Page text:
34 thoughts on “#717: Reflections on Detection – The Knox Decalogue 4: Undiscovered Poisons

  1. I do apologise for the non-sequitur comment – but I clicked on the link to your review of Muriel’s ‘Darker Arts’. And it occurred to me how your endeavours to recommend an impossible crime novel to TomCat as well as discover an excellent mystery novel that’s independently published haven’t been entirely – or even remotely – pleasant journeys. 😑 Apart from the discovery of Byrnside’s novels. 🤩

    The masochism of blogging!


      • Being able to enthuse about Byrnside’s work and get people interested in and reading him has been the highlight of this modern/independent impossible crime undertaking, no doubt. But they’ve all been worth reading, and I’d say very little of the time spent on any of it is to be regretted.

        I’ve said it before, I’ll say it again, I’ll keep saying it: I’d much rather read something and know I find no merit in it than spend my whole life avoiding it because of some baseless supposition and so never actually find out either way. De Muriel might have been exactly what I was after, as might Andrew Mayne, J.R. Ellis, or any of the modern authors I’ve read while doing this. They weren’t, I was able to get my frustrations off my chest and move on, and now that incessant curiosity is salved and I can go a-hunting elsewhere.

        And, c’mon some of these have been good: The Real-Town Murder by Adam Roberts, the best of Robert Innes (Ripples, Reach, Flatline, the long-game played in that series), Hard Tack by Barbara D’Amoto. Yes, there’s more inept prose and plotting elsewhere than you can shake many, many plot-holes at, but you don’t understand the relief of knowing it’s bad and the pressure that lifts from my brain.

        Rest assured, my mental health is precarious enough that if I got no enjoyment from doing this I’d stop bloody doing it!


  2. Again prefacing this with the point that I consider the whole idea of rules in regard to detective fiction a matter of conceptual inapplicability (borne of taking the playful metaphor of the genre as competitive game too seriously and literally), I think this particular “rule” is— like the prohibition on the supernatural, secret passages, and several others— merely a reflection of the expectation that the puzzle will sufficiently indicate the solution. Though Knox disallows hitherto unknown poisons and long scientific explanations, I think he would recognize that the primary problem is with poisons unknown prior to the denouement, or long scientific explanations not given until the denouement.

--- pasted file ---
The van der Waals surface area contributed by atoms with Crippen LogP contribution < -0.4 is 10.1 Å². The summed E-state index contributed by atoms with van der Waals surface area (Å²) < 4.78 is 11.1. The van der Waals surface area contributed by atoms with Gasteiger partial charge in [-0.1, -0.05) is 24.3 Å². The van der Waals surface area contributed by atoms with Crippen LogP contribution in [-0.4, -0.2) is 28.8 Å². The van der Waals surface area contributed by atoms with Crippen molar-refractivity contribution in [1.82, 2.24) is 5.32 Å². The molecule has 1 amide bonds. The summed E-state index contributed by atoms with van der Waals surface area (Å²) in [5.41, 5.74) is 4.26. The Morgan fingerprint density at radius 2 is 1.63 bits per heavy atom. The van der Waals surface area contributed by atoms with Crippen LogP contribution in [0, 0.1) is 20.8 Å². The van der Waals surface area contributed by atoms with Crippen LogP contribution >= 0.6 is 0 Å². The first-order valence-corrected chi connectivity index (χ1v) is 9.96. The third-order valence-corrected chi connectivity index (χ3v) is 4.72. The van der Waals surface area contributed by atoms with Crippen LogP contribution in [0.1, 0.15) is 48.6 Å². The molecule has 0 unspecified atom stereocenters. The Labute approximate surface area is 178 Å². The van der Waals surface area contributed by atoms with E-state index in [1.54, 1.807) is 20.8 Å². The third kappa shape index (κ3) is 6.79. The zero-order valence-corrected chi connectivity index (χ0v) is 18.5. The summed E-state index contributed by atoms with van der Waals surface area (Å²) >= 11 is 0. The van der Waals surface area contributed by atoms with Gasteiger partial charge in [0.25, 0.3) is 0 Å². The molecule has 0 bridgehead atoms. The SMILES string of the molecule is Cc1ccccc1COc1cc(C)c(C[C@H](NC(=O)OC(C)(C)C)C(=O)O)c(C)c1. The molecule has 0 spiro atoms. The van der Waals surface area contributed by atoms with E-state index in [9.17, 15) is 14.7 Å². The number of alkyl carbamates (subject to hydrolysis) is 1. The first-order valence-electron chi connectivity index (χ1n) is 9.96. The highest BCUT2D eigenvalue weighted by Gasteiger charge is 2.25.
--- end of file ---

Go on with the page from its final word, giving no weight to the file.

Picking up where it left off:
If we think of the detective story as an equation (a much better analogy for the genre, if we’re going to allow one that removes the concept of art), with all that is found left of the equals sign constituting the the puzzle and all that is right of it the solution, the expectation is that there should be nothing of significance on the right side that was not given— or could not be inferred— by that on the left. Thus, it is not the fictional aspect of an unknown poison that is objectionable, but rather that it is offered in the solution without qualifying as something the reader knew about or should have known.

    Admittedly, some readers might object to the use of the fictional poison Glomavene as a murder weapon, but most would only object to the use of the substance if it were not somehow introduced and explained as fatal to humans prior to the denouement (which is in itself a good reason not to use Glomavene because, as you mentioned, such an explanation as that “before the equals sign” usually allows little or no opportunity for related surprise). Though it’s from another mediocre Chesterton story, far better to use gravity, as it’s something we’re all knowledgeable about, but do not necessarily associate with murder (outside of defenestration). There is, of course, a minimal level of denouement-introduced specialized knowledge that readers will accept and even enjoy (oh, a Cyrillic H looks like our N? Neeto!) but as employed as the core of a solution, it disappoints because it does not allow for demanded sense of sudden retrospective illumination (that is, it provides the “Oh!” but not the equally demanded “of course!”).


    • I’m pleased to see that we agree in so many aspects, Scott — I’ve wanted to get back to this more discussion-based style of post for a while, but the rigours of 2020 have kept me in a safe box of reviews for the majority. Thankfully there’s nothing too controversial in the forthcoming — No Chinamen indeed! — so it’ll be nice to just air some views and see where others stand.


      • Yeah, I actually think No Chinamen either falls under the same expectation (if the Eastern character turns out to be the culprit) or the expectation that the solution will account for all aspects of the puzzle (if he doesn’t). And I’m also assuming that the latter was more common and irritating.


    • Isn’t this sort of ‘rule’ present in science-fiction and fantasy literature too? As in, the author constructs a world where people flying is the norm which the reader accepts. But then if the hero out of nowhere suddenly starts shooting lasers from his eyes (pardon the bad example) he is breaking the in-universe rules. Ultimately all the reader asks for is ‘fair-play’.